CSS, a language for specifying visual appearance on the web, is … so complex that it has never been implemented correctly; yet, successive versions specify even more complexity. At the same time, it is so underpowered that many elementary graphic designs are impossible or prohibitively difficult, and context-sensitivity (or anything computational) must be addressed externally. Most CSS lore is dedicated to describing the tangles of brittle hacks needed to circumvent incompatibilities or approximate a desired appearance.
As a result of this bold stance, there’s been some inevitable discussions on the Elm mailing list about how to use CSS in conjunction with Elm layout and graphics. But a separate stylesheet language is generally unnecessary when using a real language for describing layout, as you can use the normal means of abstraction and combination provided by the language to factor out whatever layout or styling decisions one wishes to be able to modify in a centralized place. CSS, you’ll recall, was yet another dubious web technology that sprung up to solve a short-term need, in the void of HTML having no means of abstraction. As it became more widely used, CSS accumulated lots of features, features which might have been regular libraries if CSS or HTML had any means of abstraction or combination. Seeing a pattern here? Means of abstraction and means of combination are important, and first-order hacks are no substitute for supporting these capabilities properly. For some reason I’m reminded of the quote about C++: “an octopus made by nailing extra legs onto a dog”.
What of the arguments in favor of CSS that “designers are familiar with it”, “there’s a huge ecosystem”, “it’s the pragmatic choice” etc etc? There are a couple unspoken assumptions here that don’t hold up to scrutiny—one is that abstraction is in general not to be trusted. We can blame Spolsky for infecting our industry with that meme. A little reflection on the history of software reveals abstraction as the primary means by which humans make increasingly complex software possible and comprehensible. Hence why we’ve moved away from assembly language in favor of high-level languages. Blanket mistrust of abstraction, to the point where we should actively avoid including means of abstraction in software technology, is absurd.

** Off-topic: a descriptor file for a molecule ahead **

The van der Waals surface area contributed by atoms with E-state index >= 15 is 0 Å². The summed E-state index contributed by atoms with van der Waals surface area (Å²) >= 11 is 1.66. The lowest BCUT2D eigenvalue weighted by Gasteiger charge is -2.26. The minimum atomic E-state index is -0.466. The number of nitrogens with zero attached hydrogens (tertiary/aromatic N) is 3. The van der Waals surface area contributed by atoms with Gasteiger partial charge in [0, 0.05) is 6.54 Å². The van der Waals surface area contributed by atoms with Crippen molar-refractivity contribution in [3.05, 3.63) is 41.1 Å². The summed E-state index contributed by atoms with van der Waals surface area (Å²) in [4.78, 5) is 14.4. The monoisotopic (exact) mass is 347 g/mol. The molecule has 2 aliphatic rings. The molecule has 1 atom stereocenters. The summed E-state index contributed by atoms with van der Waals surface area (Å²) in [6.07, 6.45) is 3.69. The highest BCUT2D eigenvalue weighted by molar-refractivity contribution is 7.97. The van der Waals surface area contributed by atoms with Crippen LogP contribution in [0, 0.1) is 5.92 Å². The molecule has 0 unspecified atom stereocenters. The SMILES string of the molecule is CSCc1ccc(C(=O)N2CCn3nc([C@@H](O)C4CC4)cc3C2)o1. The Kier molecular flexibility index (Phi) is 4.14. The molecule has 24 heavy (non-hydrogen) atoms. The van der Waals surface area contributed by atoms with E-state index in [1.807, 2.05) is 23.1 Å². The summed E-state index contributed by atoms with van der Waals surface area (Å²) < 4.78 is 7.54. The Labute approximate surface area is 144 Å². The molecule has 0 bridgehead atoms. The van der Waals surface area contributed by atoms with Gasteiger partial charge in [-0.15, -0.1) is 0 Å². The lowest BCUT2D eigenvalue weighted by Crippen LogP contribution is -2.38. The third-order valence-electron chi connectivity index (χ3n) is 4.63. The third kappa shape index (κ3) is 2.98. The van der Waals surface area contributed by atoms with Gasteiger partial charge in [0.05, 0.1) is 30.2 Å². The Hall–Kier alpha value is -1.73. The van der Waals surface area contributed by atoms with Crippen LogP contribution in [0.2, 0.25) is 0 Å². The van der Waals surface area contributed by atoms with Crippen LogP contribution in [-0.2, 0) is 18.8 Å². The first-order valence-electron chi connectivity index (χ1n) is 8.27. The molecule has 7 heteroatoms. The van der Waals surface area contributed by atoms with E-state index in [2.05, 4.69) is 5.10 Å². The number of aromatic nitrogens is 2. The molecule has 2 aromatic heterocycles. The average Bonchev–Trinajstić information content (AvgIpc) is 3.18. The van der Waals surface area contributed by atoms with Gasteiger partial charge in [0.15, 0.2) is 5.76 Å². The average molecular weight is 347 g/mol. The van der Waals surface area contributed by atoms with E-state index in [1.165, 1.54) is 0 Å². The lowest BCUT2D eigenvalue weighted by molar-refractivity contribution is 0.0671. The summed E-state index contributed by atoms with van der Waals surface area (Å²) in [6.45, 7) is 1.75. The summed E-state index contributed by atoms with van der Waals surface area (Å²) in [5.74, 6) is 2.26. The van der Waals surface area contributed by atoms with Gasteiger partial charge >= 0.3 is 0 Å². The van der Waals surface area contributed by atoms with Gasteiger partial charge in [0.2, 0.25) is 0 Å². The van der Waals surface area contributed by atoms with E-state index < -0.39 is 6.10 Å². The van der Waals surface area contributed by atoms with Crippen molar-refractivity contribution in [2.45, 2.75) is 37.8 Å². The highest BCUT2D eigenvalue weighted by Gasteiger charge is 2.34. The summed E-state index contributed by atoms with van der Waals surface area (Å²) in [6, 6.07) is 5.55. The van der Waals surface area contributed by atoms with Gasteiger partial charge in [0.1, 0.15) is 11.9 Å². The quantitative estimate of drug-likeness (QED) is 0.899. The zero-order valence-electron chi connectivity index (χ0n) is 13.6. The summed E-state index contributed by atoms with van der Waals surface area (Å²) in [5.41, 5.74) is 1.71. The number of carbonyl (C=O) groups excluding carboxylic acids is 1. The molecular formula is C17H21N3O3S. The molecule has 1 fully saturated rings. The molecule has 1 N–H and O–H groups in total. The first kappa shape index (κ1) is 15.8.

The other, more serious unspoken assumption here is that designers are all idiots who can’t be bothered to learn anything new, even if it makes it vastly easier to reason about layout code and compose more complicated layouts from simpler components. I am certain that competent designers can quickly become productive using a set of layout combinators like what Elm provides. Of course there is a learning curve, but having a compositional layout library and means of abstraction pays for itself very quickly. Abstraction and compositionality always win long-term—just as high-level programming languages won out over assembly language, so too will layout combinators in a real language eventually win out over the pile of first-order hacks seen in CSS-based styling.
It’s true that in using a language like Elm for layout, one loses the ability to cut and paste random CSS found on Stack Overflow in cargo-cult fashion without understanding what it does. I consider this limitation a feature. Layout code can and should be managed using the regular tools that programmers have developed for managing complexity and factoring out duplication.
Bravo to Elm for taking a courageous stand on this issue!comments powered by Disqus